WILLIAM RUTHERFORD: Celebrate and embrace your mom

Print Article

Today is a very emotional day for me. This is my fourth Mother’s Day since the evil bastard, lung cancer, steals the short, 70-year life from my mother. As the disease consumes my mother’s body, it rapes my heart. With each of her last breaths, I die a little inside. Three months after her diagnosis, her bowels separate from her body and a 20-something doctor declares, “There is nothing we can do. Your mom is dying.” Hating the emotionless declaration of the young doctor I struggle with my extreme heartbreak. My mind fights my heart and I become analytical.

“How can I support my family? What arrangements do I need to make to deal with my mother’s dead body? Who do I call to inform of my mother’s impending death?”

My daughter and I hold my mom’s hands as she struggles for her last breath. Her death is peaceful, sad, angry and discontenting. As my mom takes her last breath, my daughter and I look at each other, cry, then admire as her wrinkled skin tightens on her face. “Grandma would like to know that her skin is wrinkle-free,” my daughter offers as I unexpectedly laugh. “Yep!” I offer as I loosen my grip, take a step back and look in disbelief at the dead body, with a smooth face, of the woman that birthed me. Good night mom. I love you!

Buying cigarettes for mom at the Tuolumne local market I scold, “No; I’m not going to buy you cancer sticks. These are going to kill you.” As a 10-year-old child, I equate the carcinogens entering her body with her possible early demise. I love my mom and don’t want her to die before I get my drivers license. “You smell like cigarettes!” my mom scolds me. “Are you smoking?”

“No,” I declare loudly then yell, “I smell like you.” My mom, startled by my anger, begins to cry. Frustrated that mom challenges me to not be a smoker while dismissing my brother and sister, who are smoking as early adolescents, I wonder, why me? I carry this question of discovery through my entire life. Why me?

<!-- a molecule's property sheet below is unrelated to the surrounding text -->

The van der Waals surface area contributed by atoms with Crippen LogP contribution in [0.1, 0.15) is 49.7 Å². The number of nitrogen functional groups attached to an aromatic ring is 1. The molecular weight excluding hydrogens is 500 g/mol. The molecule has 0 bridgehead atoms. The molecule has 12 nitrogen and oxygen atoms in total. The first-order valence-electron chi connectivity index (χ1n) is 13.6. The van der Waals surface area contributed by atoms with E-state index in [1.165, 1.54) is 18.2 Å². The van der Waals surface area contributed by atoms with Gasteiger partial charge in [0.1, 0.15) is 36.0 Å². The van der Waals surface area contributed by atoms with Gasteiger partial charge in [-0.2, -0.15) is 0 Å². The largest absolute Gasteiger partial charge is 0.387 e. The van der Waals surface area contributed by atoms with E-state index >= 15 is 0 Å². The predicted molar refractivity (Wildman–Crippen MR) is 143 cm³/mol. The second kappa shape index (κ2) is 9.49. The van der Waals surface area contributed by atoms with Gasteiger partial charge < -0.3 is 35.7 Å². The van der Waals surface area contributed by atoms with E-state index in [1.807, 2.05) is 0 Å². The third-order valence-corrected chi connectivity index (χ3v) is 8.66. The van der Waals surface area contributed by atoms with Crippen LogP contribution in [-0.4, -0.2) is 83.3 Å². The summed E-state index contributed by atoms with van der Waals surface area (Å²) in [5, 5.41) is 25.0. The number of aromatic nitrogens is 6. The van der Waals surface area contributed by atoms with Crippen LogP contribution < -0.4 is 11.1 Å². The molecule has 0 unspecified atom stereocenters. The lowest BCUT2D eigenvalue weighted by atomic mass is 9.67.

Why are my brother and sister held in privilege while I am disregarded as the dumb child, the compliant child, the unmotivated child? Why do my parents laugh at my siblings’ jokes while telling me to be quiet when I have something to offer? Why do my parents tell me that I sing like a turkey when my brother and sister sing with expression and love? How do I fit into this world?

In my 54 years on this Earth, I find my purpose. I struggle with confidence because I never find purpose as a child; but as an adult, I make my purpose. Today I am able to forgive, forget and celebrate the life of the mother who gives life to me.

Regardless of your relationship with the moms in your life, celebrate, embrace; don’t waste negative emotions or thoughts of past arguments, fights and struggles. Today, I remember most every argument I had with my mom and struggle to find our giggles, laughs and tender moments.

I challenge each of you to find time to make more smiles than frowns, to make more tears of joy than tears of anger and forgive and forget negative emotions that are not important. Forgive today. Tomorrow may be too late.

• • •

Send comments or other suggestions to William Rutherford at bprutherford@hotmail.com or visit pensiveparenting.com.

Print Article

Read More Food and Health

Bowden drive collects blood during shortage, recognizes law enforcement

AP

January 18, 2019 at 5:45 pm | One by one, Columbia residents arrived Friday at Grace Bible Church, ready to donate blood in honor of Officer Molly Bowden, who died of gunshot wounds in 2005. Bowden's parents, Beverly and David Th...

Comments

Read More

Idaho teen vaping on the decline, but national popularity prompts concern

AP

January 18, 2019 at 12:00 pm | Though education surveys show vaping use is down among Idaho high school students, health officials are concerned about vaping’s rising popularity among teens nationwide. According to the 2017 Id...

Comments

Read More

Idaho needs a study of marijuana legalization, not an ad campaign

AP

January 18, 2019 at 12:27 pm | In many ways, Idaho’s reluctance to experiment and try bold solutions to problems can be frustrating and no doubt holds us back as a state in some areas. In other ways, though, Idaho’s aversion to be...

Comments

Read More

Furloughed Feds’ Health Coverage Intact, But Shutdown Still Complicates Things

AP

January 18, 2019 at 5:00 am | [UPDATED at 2:45 p.m. ET] Joseph Daskalakis’ son was born New Year’s Eve, a little over a week into the current government shutdown, and about 10 weeks before he was expected. Little Oliver e...

Comments

Read More

Contact Us

(208) 664-8176
215 N. Second St
Coeur d'Alene, Idaho 83814

©2019 The Coeur d'Alene Press Terms of Use Privacy Policy
X
X